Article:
Human papillomavirus types 16 and 18 are responsible for almost 50% of high-grade cervical cancers. However, cervical cancer is preventable. HPV vaccination is strongly recommended to prevent cervical cancer.
What does the HPV vaccine do?
Research shows that the HPV vaccine can protect against nearly all types of cervical cancer. These include the two HPV types, HPV 16 and 18, responsible for most cervical cancer cases. Cervical cancer vaccination or HPV vaccination is recommended for girls ages 9 to 14 . The vaccine is very effective when given before a person becomes sexually active.
What are the components of the HPV vaccine?
HPV vaccine contains tiny proteins present on the outside of real human papillomavirus. These proteins are made in the labs on yeast cells, and when fully grown, they look like human papillomaviruses. However, they do not contain the genetic material of HPV, so they do not multiply or cause disease.
In addition to these proteins, the HPV vaccine also contains sodium chloride, L-histidine, aluminum, borax, water, and polysorbate 80 to stimulate the immune system and stabilize the vaccine so that it is suitable for injection.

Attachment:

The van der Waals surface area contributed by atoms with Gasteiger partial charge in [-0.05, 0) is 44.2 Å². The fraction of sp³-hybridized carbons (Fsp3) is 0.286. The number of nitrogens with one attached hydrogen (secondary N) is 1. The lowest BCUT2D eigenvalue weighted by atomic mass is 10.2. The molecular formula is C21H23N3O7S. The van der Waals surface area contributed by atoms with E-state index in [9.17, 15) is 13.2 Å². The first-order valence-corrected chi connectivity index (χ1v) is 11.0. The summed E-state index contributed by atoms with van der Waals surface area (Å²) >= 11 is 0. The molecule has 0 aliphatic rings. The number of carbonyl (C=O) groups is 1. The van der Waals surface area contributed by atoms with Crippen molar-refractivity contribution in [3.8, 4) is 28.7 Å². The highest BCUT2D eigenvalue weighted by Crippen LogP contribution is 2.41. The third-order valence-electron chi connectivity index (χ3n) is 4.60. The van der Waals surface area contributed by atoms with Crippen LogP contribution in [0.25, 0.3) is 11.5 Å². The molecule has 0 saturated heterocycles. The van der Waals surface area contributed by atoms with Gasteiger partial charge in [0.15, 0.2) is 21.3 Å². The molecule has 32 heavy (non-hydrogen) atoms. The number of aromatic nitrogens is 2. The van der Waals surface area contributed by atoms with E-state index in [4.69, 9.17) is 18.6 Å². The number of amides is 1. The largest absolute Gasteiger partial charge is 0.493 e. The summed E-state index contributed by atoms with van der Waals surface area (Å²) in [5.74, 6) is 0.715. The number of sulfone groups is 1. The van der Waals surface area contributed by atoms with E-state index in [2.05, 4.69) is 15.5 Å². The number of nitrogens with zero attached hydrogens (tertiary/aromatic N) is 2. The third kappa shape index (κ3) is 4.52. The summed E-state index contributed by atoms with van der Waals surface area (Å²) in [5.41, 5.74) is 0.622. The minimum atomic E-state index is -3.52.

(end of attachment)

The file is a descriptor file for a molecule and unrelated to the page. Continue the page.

Who is the HPV vaccine suitable for and when should it be given?
HPV or cervical cancer vaccine is for girls and boys aged nine and over. It is given as a 3-dose shot series over six months. For best results, give the vaccine before a person becomes sexually active. But if the HPV vaccine is provided after a person has become sexually active, they will still boost their immune system’s ability to fight HPV and cervical cancer.
Who shouldn’t get vaccinated against HPV?
HPV vaccination is not recommended for pregnant women. It is also not recommended for people suffering from other medical conditions. For example, if you are prone to allergies, you should discuss this with your doctor before getting the HPV vaccination.
Is the HPV vaccination beneficial if you are already sexually active?
If a girl or boy has had unprotected sex and has already been exposed to HPV, it is still possible to get HPV vaccine. The vaccine also protects from cervical cancer and other cancers caused by HPV types 16 or 18. However, the HPV vaccine will not treat your existing HPV infections.
Does the HPV vaccine come with any health risks or side effects?
The vaccine may cause pain and redness at the injection site, which will subside after a few minutes. You may also experience weakness, dizziness, fainting, nausea, or vomiting after the injection. Therefore, it is recommended to sit and relax for 5 minutes after the injection.